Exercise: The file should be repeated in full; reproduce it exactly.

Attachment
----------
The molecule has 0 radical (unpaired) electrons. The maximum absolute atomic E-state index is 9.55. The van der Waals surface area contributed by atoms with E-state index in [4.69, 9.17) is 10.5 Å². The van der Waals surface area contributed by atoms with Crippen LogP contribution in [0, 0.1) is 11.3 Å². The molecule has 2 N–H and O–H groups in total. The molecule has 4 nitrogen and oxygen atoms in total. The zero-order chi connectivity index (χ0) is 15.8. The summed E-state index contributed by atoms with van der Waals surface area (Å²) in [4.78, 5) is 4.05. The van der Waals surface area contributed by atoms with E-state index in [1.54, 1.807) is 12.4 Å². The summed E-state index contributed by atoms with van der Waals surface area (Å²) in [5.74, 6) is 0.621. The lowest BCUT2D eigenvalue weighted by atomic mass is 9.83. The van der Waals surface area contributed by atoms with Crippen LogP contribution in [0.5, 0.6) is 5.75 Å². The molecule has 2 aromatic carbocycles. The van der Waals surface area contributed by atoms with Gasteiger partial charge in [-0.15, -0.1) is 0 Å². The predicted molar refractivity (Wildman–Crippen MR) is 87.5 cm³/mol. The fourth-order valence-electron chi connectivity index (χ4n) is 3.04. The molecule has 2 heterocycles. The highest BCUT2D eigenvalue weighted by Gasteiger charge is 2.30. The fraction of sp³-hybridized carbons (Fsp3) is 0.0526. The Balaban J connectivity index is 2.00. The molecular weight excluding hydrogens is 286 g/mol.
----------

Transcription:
The molecule has 0 radical (unpaired) electrons. The maximum absolute atomic E-state index is 9.55. The van der Waals surface area contributed by atoms with E-state index in [4.69, 9.17) is 10.5 Å². The van der Waals surface area contributed by atoms with Crippen LogP contribution in [0, 0.1) is 11.3 Å². The molecule has 2 N–H and O–H groups in total. The molecule has 4 nitrogen and oxygen atoms in total. The zero-order chi connectivity index (χ0) is 15.8. The summed E-state index contributed by atoms with van der Waals surface area (Å²) in [4.78, 5) is 4.05. The van der Waals surface area contributed by atoms with E-state index in [1.54, 1.807) is 12.4 Å². The summed E-state index contributed by atoms with van der Waals surface area (Å²) in [5.74, 6) is 0.621. The lowest BCUT2D eigenvalue weighted by atomic mass is 9.83. The van der Waals surface area contributed by atoms with Crippen LogP contribution in [0.5, 0.6) is 5.75 Å². The molecule has 2 aromatic carbocycles. The van der Waals surface area contributed by atoms with Gasteiger partial charge in [-0.15, -0.1) is 0 Å². The predicted molar refractivity (Wildman–Crippen MR) is 87.5 cm³/mol. The fourth-order valence-electron chi connectivity index (χ4n) is 3.04. The molecule has 2 heterocycles. The highest BCUT2D eigenvalue weighted by Gasteiger charge is 2.30. The fraction of sp³-hybridized carbons (Fsp3) is 0.0526. The Balaban J connectivity index is 2.00. The molecular weight excluding hydrogens is 286 g/mol.